Every year, at some point in the middle, I look back on the previous few months and bemoan the lack of a new book release. The thinking goes, if I didn’t publish a book yet, then I’m slacking, and losing momentum in the market, and losing readers along the way. What have I been doing with all this time?? It’s worse when I look at my Facebook News Feed and see dozens of other authors posting about their new or upcoming releases. I’m happy for my friends, but at the same time feel like I just missed a ton of opportunities.
Last week was my four-year anniversary as a published novelist. I want to thank everyone again for coming to hang out with me at the chat party. If you haven’t received your winnings yet, you will very soon. 😉 Four years can seem very long at times, but then you look at the big picture, and it’s really just a drop in the bucket. It’s not all flowers and rainbows, either. More like a crazy roller coaster ride with a schizophrenic at the controls. You learn a lot along the way. I mean, you read all the advice online of what to do and what to avoid, but even when you think, “Pfft, that’s common sense,” it’s very different when it actually happens to you.
But this isn’t about lessons. It’s about the experience itself, and what every author out there has felt (or should feel) at one point or another.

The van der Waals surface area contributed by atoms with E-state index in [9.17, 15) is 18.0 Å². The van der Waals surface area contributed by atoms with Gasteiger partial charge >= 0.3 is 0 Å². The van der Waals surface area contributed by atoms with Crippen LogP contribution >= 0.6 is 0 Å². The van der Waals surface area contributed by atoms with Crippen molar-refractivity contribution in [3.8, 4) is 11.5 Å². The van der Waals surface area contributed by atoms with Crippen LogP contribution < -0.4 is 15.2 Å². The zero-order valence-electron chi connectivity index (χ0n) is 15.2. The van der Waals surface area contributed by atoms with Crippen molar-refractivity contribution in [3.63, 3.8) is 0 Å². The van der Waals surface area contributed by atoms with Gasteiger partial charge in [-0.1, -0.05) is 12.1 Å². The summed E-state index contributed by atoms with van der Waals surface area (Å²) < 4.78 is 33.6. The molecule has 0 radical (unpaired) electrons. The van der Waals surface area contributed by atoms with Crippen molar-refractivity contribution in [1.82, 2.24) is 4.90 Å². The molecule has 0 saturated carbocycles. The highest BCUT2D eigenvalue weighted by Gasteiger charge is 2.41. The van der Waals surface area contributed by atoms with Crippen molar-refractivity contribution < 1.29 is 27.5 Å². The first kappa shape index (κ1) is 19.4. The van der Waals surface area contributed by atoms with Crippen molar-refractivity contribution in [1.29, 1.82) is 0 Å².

I meant this to be a Facebook post, but it got away from me and turned into a bit of a rant, so I am sharing here instead.
I keep seeing posts about this topic, from both sides of the fence, authors publicly asking for reviews (me among them) and reviewers annoyed that authors feel entitled to reviews from readers. It got me thinking. I think both sides are wrong. But then both are right at the same time. What follows are my two cents on the topic.
Get ready to say ouch. A lot.
Because, here’s the thing: yeah.
There is an art and a science to working with another author on a WIP. The science comes in knowing what you want and drawing the lines. The art part is living with those choices. Put on your big girl panties, Alianne, you asked for it, so here it is!
Lesson 4: How to Deal With Reviews
Reader reviews are both an honest critique and word of mouth about a book that begins and propagates itself naturally without an author’s interference. If your book made your readers feel strongly about it, your reviews are likely to end up on opposite ends of the spectrum. Keep an eye out for the Goldielocks reviews.